How Gender Reassignment Works

As you were growing up, how did you know you were a girl or a boy? Was it because you had a vagina or a penis? Or was it something more than your physiology? Some people feel that their minds and bodies don’t quite match up. This feeling is commonly known as transsexualism — a type of gender identity disorder. Transsexuals are dissatisfied with their sexual identity, body characteristics or gender role. They wish to live as the opposite gender and may transform their bodies through gender reassignment surgery — a collection of procedures commonly known as a “sex change.”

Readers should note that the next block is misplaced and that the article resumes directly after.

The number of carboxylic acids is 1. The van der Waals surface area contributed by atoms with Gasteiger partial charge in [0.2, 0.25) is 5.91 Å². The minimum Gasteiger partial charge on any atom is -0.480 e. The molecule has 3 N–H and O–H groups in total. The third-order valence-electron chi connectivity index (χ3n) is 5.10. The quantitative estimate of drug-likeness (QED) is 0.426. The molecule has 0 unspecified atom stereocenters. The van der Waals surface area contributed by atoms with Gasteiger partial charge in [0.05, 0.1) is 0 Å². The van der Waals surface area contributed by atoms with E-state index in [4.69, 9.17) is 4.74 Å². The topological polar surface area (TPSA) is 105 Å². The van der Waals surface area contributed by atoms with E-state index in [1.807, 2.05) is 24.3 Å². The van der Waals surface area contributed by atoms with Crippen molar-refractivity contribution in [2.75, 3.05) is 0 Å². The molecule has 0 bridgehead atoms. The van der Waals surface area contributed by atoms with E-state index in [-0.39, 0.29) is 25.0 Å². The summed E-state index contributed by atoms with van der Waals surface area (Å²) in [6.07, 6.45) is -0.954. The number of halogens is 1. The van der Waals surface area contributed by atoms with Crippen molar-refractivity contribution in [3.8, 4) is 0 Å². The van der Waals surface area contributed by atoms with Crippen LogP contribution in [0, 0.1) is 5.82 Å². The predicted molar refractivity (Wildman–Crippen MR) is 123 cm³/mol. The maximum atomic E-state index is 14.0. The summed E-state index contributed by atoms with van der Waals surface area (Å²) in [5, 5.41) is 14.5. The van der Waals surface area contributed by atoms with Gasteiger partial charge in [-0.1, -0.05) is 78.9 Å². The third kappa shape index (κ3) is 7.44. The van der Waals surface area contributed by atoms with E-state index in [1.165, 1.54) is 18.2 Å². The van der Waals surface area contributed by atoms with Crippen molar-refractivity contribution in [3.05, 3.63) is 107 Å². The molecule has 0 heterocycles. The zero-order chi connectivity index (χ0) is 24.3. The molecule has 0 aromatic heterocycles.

Gender identity struggles usually begin in early childhood but have been identified in people of all ages. A biologically born man who identifies as a woman is known as transwoman, or transsexual woman. Labels like cross-dresser, transvestite, drag queen or drag king are not interchangeable with transsexual. However, transgender is used as a general, non-medical term to describe anyone with any type of gender identity issue.
It’s estimated that one in 11,900 males are transsexual adults [source: WPATH Standards of Care]. Lynn Conway, a professor emerita at the University of Michigan, estimates that one in 2,500 United States citizens has undergone male-to-female gender reassignment surgery [source: Advocate]. — at Chris Tina Bruce Fitness.